Dear Amy: I've been married for 40 years. But I have always felt like something was missing. Every time I try to reach out and connect emotionally, my husband becomes angry and withdraws.

Frustrated with his distance and indifference, I recently said that I needed to know if he loved me enough to work with me on improving our relationship. He stated that he doesn't know if he loves me because he doesn't know how to feel love because of the way he grew up.

He grew up without a father. His mother had five kids and no education. Her menial jobs kept her away from home, and the kids had to fend for themselves. She was briefly married to an abusive man, but I don't know the extent of the abuse.

My sons and I had nothing to do with the way he grew up, yet we are the ones who are being punished, with a father and husband who cannot feel or express love and connection.

I know that childhood trauma and neglect can affect a person in adulthood, but isn't it possible to work through this to be a better partner and parent, if you want to be?

We went to joint counseling once several years ago, and that did not go well, so he is not willing to try again. I have been in counseling by myself, but I never seem to get much out of it.

I feel like my only choice at this point is to walk away from a 40-year marriage, and that makes me sad. What do other women do when married to an empty shell of a man who is unwilling to be a better partner?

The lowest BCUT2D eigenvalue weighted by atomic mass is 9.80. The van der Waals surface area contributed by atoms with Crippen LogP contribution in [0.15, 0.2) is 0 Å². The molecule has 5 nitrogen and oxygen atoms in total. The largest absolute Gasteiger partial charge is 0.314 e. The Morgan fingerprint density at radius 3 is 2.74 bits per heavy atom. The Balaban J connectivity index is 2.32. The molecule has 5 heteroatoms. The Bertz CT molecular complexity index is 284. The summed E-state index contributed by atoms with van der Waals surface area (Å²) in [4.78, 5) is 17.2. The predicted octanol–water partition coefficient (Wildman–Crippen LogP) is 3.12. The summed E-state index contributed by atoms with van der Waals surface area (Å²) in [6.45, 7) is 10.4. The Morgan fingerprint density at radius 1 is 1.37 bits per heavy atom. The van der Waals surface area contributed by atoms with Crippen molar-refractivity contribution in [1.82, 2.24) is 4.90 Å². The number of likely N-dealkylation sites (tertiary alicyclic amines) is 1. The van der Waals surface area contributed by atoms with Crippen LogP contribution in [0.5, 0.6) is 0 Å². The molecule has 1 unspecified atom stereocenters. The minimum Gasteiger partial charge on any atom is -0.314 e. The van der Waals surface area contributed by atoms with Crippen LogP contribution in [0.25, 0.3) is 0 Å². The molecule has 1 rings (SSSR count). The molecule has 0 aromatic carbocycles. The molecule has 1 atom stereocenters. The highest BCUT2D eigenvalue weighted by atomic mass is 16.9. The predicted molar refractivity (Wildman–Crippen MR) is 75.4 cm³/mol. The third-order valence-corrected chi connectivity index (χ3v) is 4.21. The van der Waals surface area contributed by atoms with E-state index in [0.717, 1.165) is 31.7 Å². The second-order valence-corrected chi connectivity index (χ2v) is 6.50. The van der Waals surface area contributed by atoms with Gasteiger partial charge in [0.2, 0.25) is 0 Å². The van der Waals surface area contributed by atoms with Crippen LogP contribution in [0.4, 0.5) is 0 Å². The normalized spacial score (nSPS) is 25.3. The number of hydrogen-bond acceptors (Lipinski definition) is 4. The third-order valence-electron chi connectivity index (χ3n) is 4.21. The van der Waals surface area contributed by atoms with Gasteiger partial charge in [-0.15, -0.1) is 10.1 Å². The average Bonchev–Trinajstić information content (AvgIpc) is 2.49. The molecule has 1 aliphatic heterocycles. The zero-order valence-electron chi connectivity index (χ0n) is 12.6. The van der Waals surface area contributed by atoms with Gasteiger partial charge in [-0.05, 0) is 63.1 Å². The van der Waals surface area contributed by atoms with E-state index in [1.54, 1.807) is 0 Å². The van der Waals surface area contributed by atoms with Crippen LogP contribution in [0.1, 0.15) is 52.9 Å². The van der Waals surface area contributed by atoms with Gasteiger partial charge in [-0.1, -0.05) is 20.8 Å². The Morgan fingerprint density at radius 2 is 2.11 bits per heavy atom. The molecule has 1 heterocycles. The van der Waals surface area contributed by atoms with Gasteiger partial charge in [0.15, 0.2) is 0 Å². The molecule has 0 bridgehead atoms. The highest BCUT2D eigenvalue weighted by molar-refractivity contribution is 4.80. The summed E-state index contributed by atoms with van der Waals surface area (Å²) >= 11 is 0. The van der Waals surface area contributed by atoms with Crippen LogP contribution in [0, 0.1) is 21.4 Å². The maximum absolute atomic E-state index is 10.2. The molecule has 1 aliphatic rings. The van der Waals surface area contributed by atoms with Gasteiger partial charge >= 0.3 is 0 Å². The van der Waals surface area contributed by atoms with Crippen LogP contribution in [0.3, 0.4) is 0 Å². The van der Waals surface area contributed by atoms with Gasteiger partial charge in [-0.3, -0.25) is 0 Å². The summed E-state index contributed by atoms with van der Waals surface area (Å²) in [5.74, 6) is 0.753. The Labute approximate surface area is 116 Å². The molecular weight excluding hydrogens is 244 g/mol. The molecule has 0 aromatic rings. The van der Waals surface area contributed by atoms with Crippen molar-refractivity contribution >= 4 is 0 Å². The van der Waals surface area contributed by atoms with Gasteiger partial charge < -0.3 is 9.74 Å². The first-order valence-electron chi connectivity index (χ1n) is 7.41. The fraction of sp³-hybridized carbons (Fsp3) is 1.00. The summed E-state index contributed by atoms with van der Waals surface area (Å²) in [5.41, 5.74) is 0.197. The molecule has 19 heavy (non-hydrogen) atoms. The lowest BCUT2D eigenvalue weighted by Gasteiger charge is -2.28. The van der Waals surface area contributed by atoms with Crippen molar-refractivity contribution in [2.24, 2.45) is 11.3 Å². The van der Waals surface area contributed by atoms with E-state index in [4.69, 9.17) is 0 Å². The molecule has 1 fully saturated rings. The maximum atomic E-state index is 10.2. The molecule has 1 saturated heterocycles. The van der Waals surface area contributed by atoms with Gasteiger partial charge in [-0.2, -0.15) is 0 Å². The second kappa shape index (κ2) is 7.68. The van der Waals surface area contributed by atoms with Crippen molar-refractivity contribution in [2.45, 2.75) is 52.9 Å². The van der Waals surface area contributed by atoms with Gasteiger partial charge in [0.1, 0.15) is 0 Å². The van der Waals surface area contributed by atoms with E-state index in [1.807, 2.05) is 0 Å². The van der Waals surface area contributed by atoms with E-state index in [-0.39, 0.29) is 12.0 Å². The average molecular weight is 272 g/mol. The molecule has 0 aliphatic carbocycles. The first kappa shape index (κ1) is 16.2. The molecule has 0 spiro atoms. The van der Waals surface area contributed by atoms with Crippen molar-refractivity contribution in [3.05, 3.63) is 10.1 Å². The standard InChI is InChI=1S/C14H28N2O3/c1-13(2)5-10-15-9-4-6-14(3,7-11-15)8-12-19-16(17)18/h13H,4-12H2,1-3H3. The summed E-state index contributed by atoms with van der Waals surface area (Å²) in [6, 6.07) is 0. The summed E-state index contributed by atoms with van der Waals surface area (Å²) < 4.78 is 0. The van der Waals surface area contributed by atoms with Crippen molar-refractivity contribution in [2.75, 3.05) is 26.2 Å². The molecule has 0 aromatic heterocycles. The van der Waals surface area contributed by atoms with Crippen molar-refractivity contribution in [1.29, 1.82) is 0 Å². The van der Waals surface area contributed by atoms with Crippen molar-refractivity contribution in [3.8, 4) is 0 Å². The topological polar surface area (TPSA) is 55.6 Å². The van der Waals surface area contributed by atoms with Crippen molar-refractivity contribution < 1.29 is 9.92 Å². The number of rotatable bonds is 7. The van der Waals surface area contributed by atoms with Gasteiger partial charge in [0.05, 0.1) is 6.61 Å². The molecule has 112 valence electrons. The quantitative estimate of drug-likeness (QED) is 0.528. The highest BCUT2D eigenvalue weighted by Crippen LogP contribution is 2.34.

Amy says: You know from your own experience that good parents create a sense of security, safety and well-being. Children who grew up with neglect and trauma protect themselves by forming a hard shell around their feelings. It's all about survival.

I wonder if you and your husband are aware of any ways he does try to show love. Maybe it is through work, supporting the family or pride in you.

Some spouses in your situation cope by retreating into their own shell, co-existing in an angry standoff. You're not willing to do that, and I think it is quite brave of you to lean into your own needs, diving into a different future.

I suggest that you explore a trial separation, and that you give therapy another try.


Dear Amy: When attending a wake, the family of the deceased usually says, "thank you for coming." What is an appropriate response? "You're welcome" or "My pleasure" don't seem to be heartfelt. Any suggestions?

Amy says: Words often fail in situations like this, but you could make eye contact and say, "I'm very sorry for your loss" and/or "I was very fond of (name)."

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